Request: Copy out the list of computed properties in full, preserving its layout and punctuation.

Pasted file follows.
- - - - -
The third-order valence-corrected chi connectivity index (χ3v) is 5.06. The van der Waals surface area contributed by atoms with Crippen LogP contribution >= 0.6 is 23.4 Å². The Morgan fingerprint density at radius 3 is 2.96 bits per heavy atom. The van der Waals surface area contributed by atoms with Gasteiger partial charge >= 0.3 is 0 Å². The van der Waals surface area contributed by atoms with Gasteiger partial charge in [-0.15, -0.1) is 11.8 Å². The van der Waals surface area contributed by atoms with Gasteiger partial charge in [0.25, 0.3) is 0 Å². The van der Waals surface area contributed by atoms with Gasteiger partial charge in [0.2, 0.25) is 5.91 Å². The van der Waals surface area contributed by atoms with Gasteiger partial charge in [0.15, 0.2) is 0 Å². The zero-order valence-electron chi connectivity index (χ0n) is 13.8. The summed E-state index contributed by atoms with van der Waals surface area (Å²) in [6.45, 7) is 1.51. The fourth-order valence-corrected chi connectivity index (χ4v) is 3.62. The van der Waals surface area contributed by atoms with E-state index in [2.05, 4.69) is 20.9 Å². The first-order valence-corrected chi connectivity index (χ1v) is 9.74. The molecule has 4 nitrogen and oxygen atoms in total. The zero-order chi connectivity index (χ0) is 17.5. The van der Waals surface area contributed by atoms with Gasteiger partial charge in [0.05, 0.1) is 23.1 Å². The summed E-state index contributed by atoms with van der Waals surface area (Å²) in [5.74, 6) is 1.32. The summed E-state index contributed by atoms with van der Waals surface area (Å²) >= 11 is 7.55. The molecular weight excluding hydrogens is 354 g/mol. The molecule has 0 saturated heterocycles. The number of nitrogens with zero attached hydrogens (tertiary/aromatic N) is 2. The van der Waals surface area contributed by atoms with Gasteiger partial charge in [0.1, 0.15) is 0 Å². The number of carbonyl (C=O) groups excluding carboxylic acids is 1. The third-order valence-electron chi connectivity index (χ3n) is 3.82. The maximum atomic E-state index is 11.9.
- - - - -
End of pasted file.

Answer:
The third-order valence-corrected chi connectivity index (χ3v) is 5.06. The van der Waals surface area contributed by atoms with Crippen LogP contribution >= 0.6 is 23.4 Å². The Morgan fingerprint density at radius 3 is 2.96 bits per heavy atom. The van der Waals surface area contributed by atoms with Gasteiger partial charge >= 0.3 is 0 Å². The van der Waals surface area contributed by atoms with Gasteiger partial charge in [-0.15, -0.1) is 11.8 Å². The van der Waals surface area contributed by atoms with Gasteiger partial charge in [0.25, 0.3) is 0 Å². The van der Waals surface area contributed by atoms with Gasteiger partial charge in [0.2, 0.25) is 5.91 Å². The van der Waals surface area contributed by atoms with Gasteiger partial charge in [0.15, 0.2) is 0 Å². The zero-order valence-electron chi connectivity index (χ0n) is 13.8. The summed E-state index contributed by atoms with van der Waals surface area (Å²) in [6.45, 7) is 1.51. The fourth-order valence-corrected chi connectivity index (χ4v) is 3.62. The van der Waals surface area contributed by atoms with E-state index in [2.05, 4.69) is 20.9 Å². The first-order valence-corrected chi connectivity index (χ1v) is 9.74. The molecule has 4 nitrogen and oxygen atoms in total. The zero-order chi connectivity index (χ0) is 17.5. The van der Waals surface area contributed by atoms with Gasteiger partial charge in [0.05, 0.1) is 23.1 Å². The summed E-state index contributed by atoms with van der Waals surface area (Å²) in [5.74, 6) is 1.32. The summed E-state index contributed by atoms with van der Waals surface area (Å²) >= 11 is 7.55. The molecular weight excluding hydrogens is 354 g/mol. The molecule has 0 saturated heterocycles. The number of nitrogens with zero attached hydrogens (tertiary/aromatic N) is 2. The van der Waals surface area contributed by atoms with Gasteiger partial charge in [0.1, 0.15) is 0 Å². The number of carbonyl (C=O) groups excluding carboxylic acids is 1. The third-order valence-electron chi connectivity index (χ3n) is 3.82. The maximum atomic E-state index is 11.9.